1.042: modular storage - what's in a name?
OK. I did the last one. Now it's your turn.
What is the definition of modular storage?
It sure seems that I really got under the skins of the Dancing Giraffes over at NetApp with my "Flash Dance" expose of how slowly the competitors are embracing the value of flash technology.
First there was their uninformed challenge to the term Enterprise Flash Drives. Not surprisingly, everyone else (except NetApp) seems now to understand that indeed there is a sufficient differentiation among solid-state storage devices to justify the "enterprise" classification, just as we also distinguish enterprise disk drives.
The second salvo from NetApp comes in the form of a brandy-new blog, authored by a pool of NetApp engineers, although it seems Mike Riley has taken the lead role, authoring the first 3 posts. In the latest post, Mike seizes the opportunity to a) cast me as an angry villain, b) offer me a hug, and c) assert that the last economic downturn fostered the era of "modular storage" and the end of monolithic storage's world domination.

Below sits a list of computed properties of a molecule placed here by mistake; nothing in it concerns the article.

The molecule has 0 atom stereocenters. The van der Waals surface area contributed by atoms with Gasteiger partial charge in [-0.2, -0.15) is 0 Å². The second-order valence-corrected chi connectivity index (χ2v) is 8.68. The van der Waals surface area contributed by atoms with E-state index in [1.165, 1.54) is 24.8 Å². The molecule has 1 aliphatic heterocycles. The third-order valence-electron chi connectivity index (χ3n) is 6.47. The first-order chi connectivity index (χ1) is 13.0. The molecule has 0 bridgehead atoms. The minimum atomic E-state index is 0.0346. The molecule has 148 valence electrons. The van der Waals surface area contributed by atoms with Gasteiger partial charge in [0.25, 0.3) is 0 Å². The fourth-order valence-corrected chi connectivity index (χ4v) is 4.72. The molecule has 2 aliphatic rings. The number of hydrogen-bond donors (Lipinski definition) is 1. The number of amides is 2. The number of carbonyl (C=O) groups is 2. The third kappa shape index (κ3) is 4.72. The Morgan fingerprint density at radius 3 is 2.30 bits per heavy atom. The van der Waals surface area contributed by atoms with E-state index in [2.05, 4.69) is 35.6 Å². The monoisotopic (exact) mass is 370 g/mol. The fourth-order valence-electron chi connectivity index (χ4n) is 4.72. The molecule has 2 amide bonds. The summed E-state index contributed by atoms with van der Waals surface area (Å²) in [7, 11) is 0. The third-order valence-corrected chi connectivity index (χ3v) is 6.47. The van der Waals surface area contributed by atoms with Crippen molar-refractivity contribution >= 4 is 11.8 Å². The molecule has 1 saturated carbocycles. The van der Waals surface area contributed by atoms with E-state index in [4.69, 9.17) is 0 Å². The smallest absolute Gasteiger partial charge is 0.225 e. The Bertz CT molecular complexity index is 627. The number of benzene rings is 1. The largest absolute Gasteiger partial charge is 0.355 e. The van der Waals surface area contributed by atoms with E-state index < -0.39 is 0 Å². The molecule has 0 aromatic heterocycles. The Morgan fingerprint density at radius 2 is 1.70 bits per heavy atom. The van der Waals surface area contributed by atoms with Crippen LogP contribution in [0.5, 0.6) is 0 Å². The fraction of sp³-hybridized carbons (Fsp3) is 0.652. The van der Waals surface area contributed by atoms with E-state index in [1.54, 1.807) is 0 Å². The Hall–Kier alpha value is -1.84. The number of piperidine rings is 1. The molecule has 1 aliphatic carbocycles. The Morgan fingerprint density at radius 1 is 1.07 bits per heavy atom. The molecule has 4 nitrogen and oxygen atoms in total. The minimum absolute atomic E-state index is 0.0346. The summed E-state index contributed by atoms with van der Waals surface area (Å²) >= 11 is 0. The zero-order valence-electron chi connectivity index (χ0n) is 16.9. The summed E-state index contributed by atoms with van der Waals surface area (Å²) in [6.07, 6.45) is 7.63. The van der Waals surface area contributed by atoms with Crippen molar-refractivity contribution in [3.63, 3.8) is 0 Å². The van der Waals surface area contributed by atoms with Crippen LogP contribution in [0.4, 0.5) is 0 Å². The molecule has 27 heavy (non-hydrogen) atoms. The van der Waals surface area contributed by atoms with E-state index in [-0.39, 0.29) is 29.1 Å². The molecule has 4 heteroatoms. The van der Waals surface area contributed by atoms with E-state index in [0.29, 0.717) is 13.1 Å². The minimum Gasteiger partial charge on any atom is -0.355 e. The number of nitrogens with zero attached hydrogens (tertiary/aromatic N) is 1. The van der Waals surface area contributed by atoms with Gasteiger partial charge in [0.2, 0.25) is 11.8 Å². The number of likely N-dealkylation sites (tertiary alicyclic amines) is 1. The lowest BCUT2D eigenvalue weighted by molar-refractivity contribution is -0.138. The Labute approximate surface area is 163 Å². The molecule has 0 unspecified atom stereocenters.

Hence my question: what the heck is "modular storage" (as you can see from that link, even Wikipedia doesn't seem to know).
Mike continues with an outlandish assertion that "Hardware offers zero differentiation".
I guess I can agree with Mike in the sense that we all can use the same parts to make our products. But there does seem to be rather significant differentiation based on what components we actually do choose to use.
For example, the fact that Symmetrix DMX4 natively supports EFDs today, while NetApp still doesn't support flash drives of any sort with their mainstream storage arrays is pretty highly differentiated.
EMC is delivering the value, while NetApp is bringing forth more
people rappers dancers.
And seriously, I am interested in hearing how you'd characterize or define "modular storage" these days…does the term even have meaning any more?
Oh, and thanks for the hug, Mike. You'll never know how much I needed it this week!